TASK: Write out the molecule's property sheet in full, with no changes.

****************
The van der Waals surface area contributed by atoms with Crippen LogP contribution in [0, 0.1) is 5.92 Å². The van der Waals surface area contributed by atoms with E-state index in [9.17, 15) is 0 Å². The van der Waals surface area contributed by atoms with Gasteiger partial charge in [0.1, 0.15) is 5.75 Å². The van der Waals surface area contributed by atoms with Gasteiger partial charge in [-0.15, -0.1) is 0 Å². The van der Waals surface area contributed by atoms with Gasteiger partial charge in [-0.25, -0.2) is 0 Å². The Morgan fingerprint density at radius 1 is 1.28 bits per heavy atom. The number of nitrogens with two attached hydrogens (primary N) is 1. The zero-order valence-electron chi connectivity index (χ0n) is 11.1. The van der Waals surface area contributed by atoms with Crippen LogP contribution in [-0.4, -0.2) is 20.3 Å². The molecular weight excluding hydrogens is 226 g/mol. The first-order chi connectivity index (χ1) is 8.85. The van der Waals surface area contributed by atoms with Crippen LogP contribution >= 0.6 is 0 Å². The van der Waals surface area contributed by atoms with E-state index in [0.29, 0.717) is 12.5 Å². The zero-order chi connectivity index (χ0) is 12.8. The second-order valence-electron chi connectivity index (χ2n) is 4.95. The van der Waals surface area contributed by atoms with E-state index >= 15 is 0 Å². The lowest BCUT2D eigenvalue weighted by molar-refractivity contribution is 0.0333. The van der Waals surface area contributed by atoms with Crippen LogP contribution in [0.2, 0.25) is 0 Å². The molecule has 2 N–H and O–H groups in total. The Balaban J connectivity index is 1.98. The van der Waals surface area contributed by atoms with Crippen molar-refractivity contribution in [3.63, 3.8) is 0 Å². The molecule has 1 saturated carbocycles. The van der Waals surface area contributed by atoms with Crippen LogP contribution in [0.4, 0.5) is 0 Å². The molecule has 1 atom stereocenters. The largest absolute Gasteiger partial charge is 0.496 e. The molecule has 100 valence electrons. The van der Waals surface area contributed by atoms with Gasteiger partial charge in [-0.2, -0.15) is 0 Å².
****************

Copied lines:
The van der Waals surface area contributed by atoms with Crippen LogP contribution in [0, 0.1) is 5.92 Å². The van der Waals surface area contributed by atoms with E-state index in [9.17, 15) is 0 Å². The van der Waals surface area contributed by atoms with Gasteiger partial charge in [0.1, 0.15) is 5.75 Å². The van der Waals surface area contributed by atoms with Gasteiger partial charge in [-0.15, -0.1) is 0 Å². The van der Waals surface area contributed by atoms with Gasteiger partial charge in [-0.25, -0.2) is 0 Å². The Morgan fingerprint density at radius 1 is 1.28 bits per heavy atom. The number of nitrogens with two attached hydrogens (primary N) is 1. The zero-order valence-electron chi connectivity index (χ0n) is 11.1. The van der Waals surface area contributed by atoms with Crippen LogP contribution in [-0.4, -0.2) is 20.3 Å². The molecular weight excluding hydrogens is 226 g/mol. The first-order chi connectivity index (χ1) is 8.85. The van der Waals surface area contributed by atoms with Crippen LogP contribution >= 0.6 is 0 Å². The van der Waals surface area contributed by atoms with E-state index in [0.29, 0.717) is 12.5 Å². The zero-order chi connectivity index (χ0) is 12.8. The second-order valence-electron chi connectivity index (χ2n) is 4.95. The van der Waals surface area contributed by atoms with E-state index >= 15 is 0 Å². The lowest BCUT2D eigenvalue weighted by molar-refractivity contribution is 0.0333. The van der Waals surface area contributed by atoms with Crippen LogP contribution in [0.2, 0.25) is 0 Å². The molecule has 2 N–H and O–H groups in total. The Balaban J connectivity index is 1.98. The van der Waals surface area contributed by atoms with Crippen molar-refractivity contribution in [3.63, 3.8) is 0 Å². The molecule has 1 saturated carbocycles. The van der Waals surface area contributed by atoms with Crippen LogP contribution in [0.4, 0.5) is 0 Å². The molecule has 1 atom stereocenters. The largest absolute Gasteiger partial charge is 0.496 e. The molecule has 100 valence electrons. The van der Waals surface area contributed by atoms with Gasteiger partial charge in [-0.2, -0.15) is 0 Å².